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How an Aging Workforce and Growing Skills Gap Is Threatening Montana’s Economy

At four percent, Montana’s unemployment rate is a full percent lower than the national average. While that’s a good sign, Montana employers’ demand for suitably skilled workers to fill the abundant positions available are being hamstrung by an issue that’s all too familiar to workforce and economic development experts: the widening skills gap

The Helena Independent Record suggests that an aging workforce is creating a significant number of vacant positions. Montana is expected to lose about 120,000 baby boomers from the workforce over the next decade, yet it’s estimated that only 80,000-90,000 employees will enter the workforce to fill those positions within that time span.

Matt Springer, director of the state’s workforce project RevUp Montana, spoke with the Record, sharing a belief held by many economic development experts around the country: the skills gap demands immediate attention.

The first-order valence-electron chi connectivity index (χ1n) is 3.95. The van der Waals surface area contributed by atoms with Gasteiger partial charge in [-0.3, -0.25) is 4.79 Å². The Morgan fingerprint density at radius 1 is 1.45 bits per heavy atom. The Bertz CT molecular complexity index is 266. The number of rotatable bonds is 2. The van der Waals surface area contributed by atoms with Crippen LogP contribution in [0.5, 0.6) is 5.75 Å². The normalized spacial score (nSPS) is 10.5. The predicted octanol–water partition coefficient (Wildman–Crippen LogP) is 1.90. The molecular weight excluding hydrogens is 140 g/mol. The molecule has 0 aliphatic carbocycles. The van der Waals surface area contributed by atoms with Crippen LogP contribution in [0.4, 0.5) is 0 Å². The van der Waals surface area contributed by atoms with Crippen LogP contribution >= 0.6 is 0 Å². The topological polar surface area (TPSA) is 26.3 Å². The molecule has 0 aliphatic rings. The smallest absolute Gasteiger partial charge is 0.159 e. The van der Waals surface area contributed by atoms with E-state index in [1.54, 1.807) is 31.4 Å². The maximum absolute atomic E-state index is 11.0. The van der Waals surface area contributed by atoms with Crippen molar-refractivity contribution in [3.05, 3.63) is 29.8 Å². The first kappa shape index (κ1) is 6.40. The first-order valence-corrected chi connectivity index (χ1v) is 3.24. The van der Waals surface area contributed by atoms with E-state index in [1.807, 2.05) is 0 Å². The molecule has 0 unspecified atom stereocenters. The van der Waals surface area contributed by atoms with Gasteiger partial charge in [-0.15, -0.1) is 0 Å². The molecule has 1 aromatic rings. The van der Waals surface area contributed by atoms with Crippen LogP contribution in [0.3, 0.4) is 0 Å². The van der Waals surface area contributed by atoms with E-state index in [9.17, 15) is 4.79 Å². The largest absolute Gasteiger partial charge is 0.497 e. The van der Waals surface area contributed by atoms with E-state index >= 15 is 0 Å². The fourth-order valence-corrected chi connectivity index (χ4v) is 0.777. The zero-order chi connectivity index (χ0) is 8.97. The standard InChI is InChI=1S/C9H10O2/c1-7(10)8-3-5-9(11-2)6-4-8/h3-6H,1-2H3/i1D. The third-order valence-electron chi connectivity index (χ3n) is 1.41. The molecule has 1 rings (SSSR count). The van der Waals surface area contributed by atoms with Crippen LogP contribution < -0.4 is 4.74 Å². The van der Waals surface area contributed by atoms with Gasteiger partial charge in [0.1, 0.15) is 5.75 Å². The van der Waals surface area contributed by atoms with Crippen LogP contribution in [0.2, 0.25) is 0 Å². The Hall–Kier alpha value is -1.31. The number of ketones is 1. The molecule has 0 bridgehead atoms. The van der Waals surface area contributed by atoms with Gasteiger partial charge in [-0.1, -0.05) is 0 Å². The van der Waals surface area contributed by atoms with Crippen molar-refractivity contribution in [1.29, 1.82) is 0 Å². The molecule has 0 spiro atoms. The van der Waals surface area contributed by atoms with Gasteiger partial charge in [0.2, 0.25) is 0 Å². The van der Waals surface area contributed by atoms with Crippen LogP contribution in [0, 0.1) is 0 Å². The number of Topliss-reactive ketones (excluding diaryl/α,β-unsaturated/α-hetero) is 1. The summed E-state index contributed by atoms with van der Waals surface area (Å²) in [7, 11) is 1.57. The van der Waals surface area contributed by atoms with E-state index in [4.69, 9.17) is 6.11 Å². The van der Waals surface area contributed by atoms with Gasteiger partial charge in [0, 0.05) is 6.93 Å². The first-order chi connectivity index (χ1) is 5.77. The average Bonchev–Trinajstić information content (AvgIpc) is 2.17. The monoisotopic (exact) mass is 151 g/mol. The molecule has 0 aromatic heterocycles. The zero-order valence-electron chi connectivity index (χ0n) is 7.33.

"The skills gap is anywhere between 24,000 and 100,000 people where we won't find people qualified to fit positions," Springer told the Record. "I'm not sure the urgency is there that kind of mirrors the demand that is there."

Springer’s proposed solutions to mend the skills gap—increasing access to higher education and encouraging organizations to attract and train the right talent—can both be accomplished when organizations have the insight into the upskilling opportunities they can provide to current and prospective employees.

As previously noted, the skills gap worsened due to the rapid rate of retirement among baby boomers—estimated to be as high as 10,000 a day—is hardly unique to Montana. An aging workforce and a cohort of new employees lacking the credentials to effectively supplant them makes for a volatile combination. Thankfully, more than ever, organizations have options to bridge the skills gap. 

To read the full article covering Montana’s workforce woes, click here.

CAEL works in communities throughout the country to provide solutions for workforce and economic development issues like the one faced by industries throughout Montana. For details on the solutions CAEL can provide, click here. For some examples of such CAEL’s work in action, click here.     


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